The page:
from the The-Year-to-End-All-Years dept
As this election's perfect argument for the dismantling of the two-party system has shuddered to a halt, the overriding issue appeared not to be a race run pretty much on no issues at all, but an unhealthy amount of paranoia.
Between the FBI's inadvertently bipartisan investigation (and reinvestigation) of Hillary Clinton's emails, the constant cry that the Russians are coming (two if by underwater cable), and Donald Trump's insistence that the election is rigged (until he won), voting (and voting machines) are the cyber-est thing of all this election season.
If no one's tampering with the machines, someone's tampering with the voters. Trump greeted early returns with a lawsuit over the supposed illegality of letting everyone lined up to vote actually vote before closing the booths. The bold new face of bounty-based "journalism" -- spearheaded by Pax Dickinson and questionable lawsuit enthusiast Chuck Johnson -- spent all day offering a $6720 bounty for evidence of voter fraud. At this point it remains uncollected, and the law of diminishing returns has sapped the energy from retweeters.
The problem relates to a 16MB Compact Flash card that each AVC Edge machine relies upon, which can be easily removed, modified and replaced for the purpose of modifying voter counts.
“After about four days and about $25 worth of hardware we had the machines spitting out results that cannot be technically refuted,” Ryan Smith, vice president of research at Cylance, tells Newsweek.
“It is an odd state of affairs when the technology in your phone is so strong that the FBI, with an $8.3 billion budget and months of work, cannot find a way into the machine protecting your text messages, yet the machines protecting our democracy can be foiled with just $25 in 32 hours.”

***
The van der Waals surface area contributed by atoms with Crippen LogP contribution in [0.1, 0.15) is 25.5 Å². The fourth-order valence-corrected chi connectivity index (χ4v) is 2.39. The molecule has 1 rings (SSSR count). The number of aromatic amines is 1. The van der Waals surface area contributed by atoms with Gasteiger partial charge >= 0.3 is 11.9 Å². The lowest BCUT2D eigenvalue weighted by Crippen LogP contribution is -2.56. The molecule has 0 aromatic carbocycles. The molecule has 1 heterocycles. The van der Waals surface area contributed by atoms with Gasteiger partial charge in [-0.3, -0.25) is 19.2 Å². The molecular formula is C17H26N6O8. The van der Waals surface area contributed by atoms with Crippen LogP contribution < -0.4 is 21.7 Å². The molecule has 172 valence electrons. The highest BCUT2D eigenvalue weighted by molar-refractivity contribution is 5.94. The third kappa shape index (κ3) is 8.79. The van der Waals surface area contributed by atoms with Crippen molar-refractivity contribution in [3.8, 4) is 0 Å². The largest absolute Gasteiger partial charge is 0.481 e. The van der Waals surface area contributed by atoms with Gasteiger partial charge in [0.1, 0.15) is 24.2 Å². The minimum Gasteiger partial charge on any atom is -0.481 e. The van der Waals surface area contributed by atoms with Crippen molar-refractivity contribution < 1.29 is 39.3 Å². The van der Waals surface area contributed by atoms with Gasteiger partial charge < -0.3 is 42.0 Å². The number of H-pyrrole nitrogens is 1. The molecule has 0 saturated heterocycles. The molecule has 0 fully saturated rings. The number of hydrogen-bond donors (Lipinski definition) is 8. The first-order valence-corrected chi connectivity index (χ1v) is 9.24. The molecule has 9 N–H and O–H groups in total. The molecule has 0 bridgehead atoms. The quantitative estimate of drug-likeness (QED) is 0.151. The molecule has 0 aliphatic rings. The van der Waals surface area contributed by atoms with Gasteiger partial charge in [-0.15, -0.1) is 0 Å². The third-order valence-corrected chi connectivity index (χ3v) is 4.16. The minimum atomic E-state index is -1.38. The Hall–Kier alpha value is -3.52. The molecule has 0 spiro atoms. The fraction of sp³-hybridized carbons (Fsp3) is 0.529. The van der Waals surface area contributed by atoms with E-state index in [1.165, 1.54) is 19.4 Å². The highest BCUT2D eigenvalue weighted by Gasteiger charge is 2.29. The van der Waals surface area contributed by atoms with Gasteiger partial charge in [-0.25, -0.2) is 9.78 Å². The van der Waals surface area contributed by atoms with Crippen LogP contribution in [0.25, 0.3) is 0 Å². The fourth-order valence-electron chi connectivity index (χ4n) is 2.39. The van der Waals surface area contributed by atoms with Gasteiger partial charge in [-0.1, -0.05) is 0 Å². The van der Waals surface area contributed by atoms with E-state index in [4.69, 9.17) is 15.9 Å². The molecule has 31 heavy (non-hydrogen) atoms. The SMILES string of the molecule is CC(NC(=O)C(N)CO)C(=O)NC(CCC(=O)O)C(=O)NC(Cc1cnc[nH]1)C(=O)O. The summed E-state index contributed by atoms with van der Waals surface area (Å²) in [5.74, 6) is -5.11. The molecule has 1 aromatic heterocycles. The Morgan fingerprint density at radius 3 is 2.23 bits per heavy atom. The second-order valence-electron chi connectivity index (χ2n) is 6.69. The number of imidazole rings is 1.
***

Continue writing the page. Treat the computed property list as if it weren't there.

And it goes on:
While we all can appreciate the offhand suggestion that it's the government that should be "nerding harder," plenty of people seemed upset that the researchers would drop this news into the already-overboiling election pot.
“This disclosure seems political in nature,” bug-bounty expert Katie Moussouris told The Verge. “Releasing this publicly, after DHS and states have been aware of these types of attacks for years, only serves to fuel the fires of doubting the election results.”
Hackers for Trump or whatever. This concern seems misplaced, given the inherent hackability of voting machines. It certainly grabs more eyeballs than it would in an off year, but there's nothing in here that suggests the release's timing was motivated by Trump's claims that voter fraud would be the only explanation for him not collecting more of the popular vote.
Finally, we get to the nadir of election paranoia. And, of course, it involves the FBI.
A tweet suggesting hacking of voting machines was in the works was sent out on October 21st. With impeccable timing, the FBI apparently showed up at the tweeter's door on election day.
This tweet just earned ya boy Jive a visit from the motherfucking FBI. Not even joking. pic.twitter.com/g3trjIjgln— Captain Cornucopia (@jiveassbaloney) November 8, 2016
This tweet just earned ya boy Jive a visit from the motherfucking FBI. Not even joking.
So, a photo of some USB drives and screencap of supposed code was enough to motivate the feds into investigating almost three weeks later. Things were cleared up when it became apparent a.) it was a joke and b.) the screencapped code wouldn't even work.
But if you're going to draw the heat, you may as well do in style. Choose your social media handle for maximum federal uncomfortableness, kids.
First question they asked me was "Are you the Twitter user, uh Jiveass *checked notes*...Baloney?— Captain Cornucopia (@jiveassbaloney) November 8, 2016
First question they asked me was "Are you the Twitter user, uh Jiveass *checked notes*...Baloney?
So, we have a new president-elect. At least that much is out of the way. There are only 45 shopping days till Christmas and an eon to go before this stupid year finally ends.